Just in time for the release of Warner Bros. new live-action movie, Scooby Doo! The Mystery Begins, First Frights comes to Wii and PS2 for an adventure featuring your favorite, mystery-solving K9. The gameplay doesn’t make for the most logical use of the license, but Mystery, Inc. manages to pull off a fairly decent show here.
Scooby Doo! First Frights is broken up into four individual episodes, each consisting of a handful of levels. The presentation is well conceived overall, though the game skimps on story and dialogue. At certain points during a level, you’ll hear the team communicate with each other via walkie-talkie, pondering the mystery at hand. The conversations and episode progression definitely possess a Scooby Doo essence, but action takes precedence over storytelling.
If you were expecting an adventure game, one in which you’re probing various characters for info, digging up clues, and generally unraveling mysteries, you might be surprised to learn that First Frights is actually a beat’em-up. There is a bit of platforming and item hunting tossed into the mix, but for the most part, you’ll be doing a lot of brawling.
Surprisingly, it works and it’s mostly fun. The controls are simple; you’ve got a basic attack, jump and double jump, and each character has a special ability, such as being able to repel projectiles or dash through the air. Fred, Scooby, and Daphne, for instance, all have melee attacks, whereas Velma lobs books at her enemies, and Shaggy uses a slingshot.
You’re sent into each level with two pre-determined characters, and you can switch between them on the fly. Each character has an inherent ability that plays into the level design, though you’ll never be greatly challenged. Shaggy can use his yo-yo to zip up to out-of-reach areas, and Daphne can navigate pipes, poles, and chains. In most cases, you’ll be using these abilities to reach levers to open doors and such in order to progress through the level. It’s nothing new, of course, but the mechanics work smoothly.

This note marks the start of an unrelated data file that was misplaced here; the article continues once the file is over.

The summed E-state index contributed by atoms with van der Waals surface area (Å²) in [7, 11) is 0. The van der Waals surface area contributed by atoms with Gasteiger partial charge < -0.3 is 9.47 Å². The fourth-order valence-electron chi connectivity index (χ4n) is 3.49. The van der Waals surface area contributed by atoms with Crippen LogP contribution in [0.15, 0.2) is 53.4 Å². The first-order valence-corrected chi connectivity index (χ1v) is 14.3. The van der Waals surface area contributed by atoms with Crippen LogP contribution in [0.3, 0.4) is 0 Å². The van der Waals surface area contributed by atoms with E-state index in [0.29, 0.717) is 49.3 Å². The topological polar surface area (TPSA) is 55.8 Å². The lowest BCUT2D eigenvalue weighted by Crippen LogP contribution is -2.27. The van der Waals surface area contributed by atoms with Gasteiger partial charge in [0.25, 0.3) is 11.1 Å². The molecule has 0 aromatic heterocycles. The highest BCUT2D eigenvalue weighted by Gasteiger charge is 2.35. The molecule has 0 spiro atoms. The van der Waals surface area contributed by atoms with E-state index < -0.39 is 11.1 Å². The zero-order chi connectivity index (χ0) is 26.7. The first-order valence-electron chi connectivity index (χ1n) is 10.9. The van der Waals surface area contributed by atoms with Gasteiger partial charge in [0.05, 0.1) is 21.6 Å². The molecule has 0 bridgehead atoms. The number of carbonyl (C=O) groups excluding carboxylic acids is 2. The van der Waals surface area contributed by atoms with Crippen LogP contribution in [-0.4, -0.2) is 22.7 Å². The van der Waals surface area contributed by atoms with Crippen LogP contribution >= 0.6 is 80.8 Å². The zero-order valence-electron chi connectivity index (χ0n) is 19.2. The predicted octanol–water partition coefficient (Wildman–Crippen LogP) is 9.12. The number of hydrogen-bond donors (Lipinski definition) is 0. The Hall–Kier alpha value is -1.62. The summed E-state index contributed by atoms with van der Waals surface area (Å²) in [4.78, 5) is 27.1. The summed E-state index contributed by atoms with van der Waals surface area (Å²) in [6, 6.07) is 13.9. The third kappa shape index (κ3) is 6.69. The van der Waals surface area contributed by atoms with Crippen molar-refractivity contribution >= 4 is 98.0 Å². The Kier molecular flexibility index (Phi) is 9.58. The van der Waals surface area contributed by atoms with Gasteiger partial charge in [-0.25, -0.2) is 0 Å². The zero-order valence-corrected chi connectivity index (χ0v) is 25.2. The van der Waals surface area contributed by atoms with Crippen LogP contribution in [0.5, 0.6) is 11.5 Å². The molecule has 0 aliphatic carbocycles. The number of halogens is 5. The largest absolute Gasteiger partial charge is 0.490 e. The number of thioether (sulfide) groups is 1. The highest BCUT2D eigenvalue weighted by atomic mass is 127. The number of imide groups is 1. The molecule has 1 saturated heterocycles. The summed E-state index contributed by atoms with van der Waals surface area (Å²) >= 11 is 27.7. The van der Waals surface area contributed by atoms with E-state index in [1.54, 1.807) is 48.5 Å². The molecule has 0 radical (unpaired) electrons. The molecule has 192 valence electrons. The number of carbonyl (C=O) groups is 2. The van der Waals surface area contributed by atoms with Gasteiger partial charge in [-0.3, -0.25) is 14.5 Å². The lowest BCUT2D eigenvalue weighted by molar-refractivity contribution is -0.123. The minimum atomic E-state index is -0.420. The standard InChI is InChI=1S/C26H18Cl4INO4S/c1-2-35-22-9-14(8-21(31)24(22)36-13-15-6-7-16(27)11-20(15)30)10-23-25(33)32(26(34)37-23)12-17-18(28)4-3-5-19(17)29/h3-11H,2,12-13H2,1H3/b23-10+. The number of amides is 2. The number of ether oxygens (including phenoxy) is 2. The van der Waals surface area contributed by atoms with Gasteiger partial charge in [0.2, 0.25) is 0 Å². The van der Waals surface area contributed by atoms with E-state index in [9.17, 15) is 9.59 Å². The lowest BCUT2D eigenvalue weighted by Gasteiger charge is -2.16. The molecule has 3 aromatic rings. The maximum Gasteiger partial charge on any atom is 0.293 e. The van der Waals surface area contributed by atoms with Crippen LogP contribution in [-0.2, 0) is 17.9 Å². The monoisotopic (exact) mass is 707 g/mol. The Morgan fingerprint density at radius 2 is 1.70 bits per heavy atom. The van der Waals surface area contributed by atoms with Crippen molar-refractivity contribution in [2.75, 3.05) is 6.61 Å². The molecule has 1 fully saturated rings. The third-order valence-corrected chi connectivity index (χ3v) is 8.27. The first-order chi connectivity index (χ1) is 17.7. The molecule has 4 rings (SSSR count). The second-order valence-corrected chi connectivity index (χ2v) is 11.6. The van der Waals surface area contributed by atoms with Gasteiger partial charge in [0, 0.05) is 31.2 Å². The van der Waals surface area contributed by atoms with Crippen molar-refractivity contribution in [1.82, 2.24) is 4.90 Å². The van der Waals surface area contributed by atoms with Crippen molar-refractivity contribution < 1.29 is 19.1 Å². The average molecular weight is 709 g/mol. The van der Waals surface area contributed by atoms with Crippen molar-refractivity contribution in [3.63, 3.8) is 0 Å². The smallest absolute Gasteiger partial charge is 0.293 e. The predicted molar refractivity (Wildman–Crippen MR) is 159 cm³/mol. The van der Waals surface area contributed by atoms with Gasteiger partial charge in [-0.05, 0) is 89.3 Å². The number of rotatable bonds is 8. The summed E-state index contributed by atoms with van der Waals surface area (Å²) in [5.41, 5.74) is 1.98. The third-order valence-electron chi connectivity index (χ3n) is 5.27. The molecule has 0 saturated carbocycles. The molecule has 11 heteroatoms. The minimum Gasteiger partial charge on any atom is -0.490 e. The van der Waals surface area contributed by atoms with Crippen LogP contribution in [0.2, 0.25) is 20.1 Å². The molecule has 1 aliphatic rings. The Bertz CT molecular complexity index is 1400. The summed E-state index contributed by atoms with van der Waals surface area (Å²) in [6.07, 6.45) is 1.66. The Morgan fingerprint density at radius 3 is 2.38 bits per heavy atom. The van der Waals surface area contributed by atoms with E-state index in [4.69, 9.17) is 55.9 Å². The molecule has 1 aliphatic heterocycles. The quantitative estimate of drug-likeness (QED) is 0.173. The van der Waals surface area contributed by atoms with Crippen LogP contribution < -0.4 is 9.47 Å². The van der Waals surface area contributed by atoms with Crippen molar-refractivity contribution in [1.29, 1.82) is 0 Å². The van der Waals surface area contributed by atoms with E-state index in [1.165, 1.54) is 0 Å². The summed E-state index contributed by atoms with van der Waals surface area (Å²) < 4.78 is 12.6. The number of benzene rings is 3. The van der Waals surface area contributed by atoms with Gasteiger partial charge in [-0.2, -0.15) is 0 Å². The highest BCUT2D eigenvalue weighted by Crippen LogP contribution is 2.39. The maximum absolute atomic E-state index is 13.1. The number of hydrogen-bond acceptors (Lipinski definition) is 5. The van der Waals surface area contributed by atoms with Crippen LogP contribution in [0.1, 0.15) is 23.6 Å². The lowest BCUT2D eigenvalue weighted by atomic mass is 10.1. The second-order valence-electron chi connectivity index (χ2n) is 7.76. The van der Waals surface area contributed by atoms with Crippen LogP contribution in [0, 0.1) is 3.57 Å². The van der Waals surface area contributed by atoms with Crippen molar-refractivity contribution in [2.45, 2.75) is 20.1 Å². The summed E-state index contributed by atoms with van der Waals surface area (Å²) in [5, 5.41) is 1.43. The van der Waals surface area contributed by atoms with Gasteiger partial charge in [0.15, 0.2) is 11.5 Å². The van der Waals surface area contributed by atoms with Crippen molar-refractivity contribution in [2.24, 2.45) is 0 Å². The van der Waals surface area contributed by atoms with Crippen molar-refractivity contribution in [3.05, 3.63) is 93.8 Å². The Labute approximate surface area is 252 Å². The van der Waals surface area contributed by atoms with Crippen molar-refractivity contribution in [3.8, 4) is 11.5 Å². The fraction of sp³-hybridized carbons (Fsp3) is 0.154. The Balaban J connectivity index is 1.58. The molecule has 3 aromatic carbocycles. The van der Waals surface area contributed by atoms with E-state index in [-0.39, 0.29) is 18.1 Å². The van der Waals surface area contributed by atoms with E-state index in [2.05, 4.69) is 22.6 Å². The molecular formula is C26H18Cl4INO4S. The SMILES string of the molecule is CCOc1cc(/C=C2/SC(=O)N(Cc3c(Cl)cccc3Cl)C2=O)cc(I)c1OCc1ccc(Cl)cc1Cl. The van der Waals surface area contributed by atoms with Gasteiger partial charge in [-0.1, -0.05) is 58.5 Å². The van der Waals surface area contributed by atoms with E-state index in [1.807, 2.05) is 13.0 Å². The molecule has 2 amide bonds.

Each episode is quite unique in terms of motif, and the individual levels are varied up nicely as well. Most areas consist of dispatching a handful of foes, finding a lever or instrument panel, and then moving on for a bit of platforming. Though the combat is very basic, offering little to no challenge, it’s fun in short stints. Unfortunately, the later levels become a little overbearing, throwing wave upon wave of enemies at you with no real rhyme or reason.
Almost everything in the game is breakable, and you’re encouraged to be destructive. Boxes, benches, lounge chairs, and vehicles – they’re all fair game. Oftentimes, puzzle fragments will be hidden inside environmental objects, and you’ll be required to demolish everything in sight in order to acquire all of the pieces to uncover a clue. Most destructables contain Scooby Snacks (the game’s currency for purchasing unlockables) as well, and it can become an addictive process simply pounding away in hopes of gathering more grub.
A lot of the game’s platforming is surprisingly clever, but it’s often either too dark to see platforms well enough, or the 3D perspectives are deceiving. The camera, too, can be problematic, pulling in too close when in tight quarters with enemies, or pulling too far back when being forced to negotiate dimly lit areas.
The selection of enemies throughout the game is impressive, though mashing the attacking button works fine on most foes. Some of the latter enemies are a bit more challenging and fun to fight, but most players will never see a “game over” screen.
Each episode ends with a boss stage and, for the most part, they’re an entertaining challenge. Some issues with collision detection can cause a bit of frustration, but the three-stage formula for most bosses is well crafted.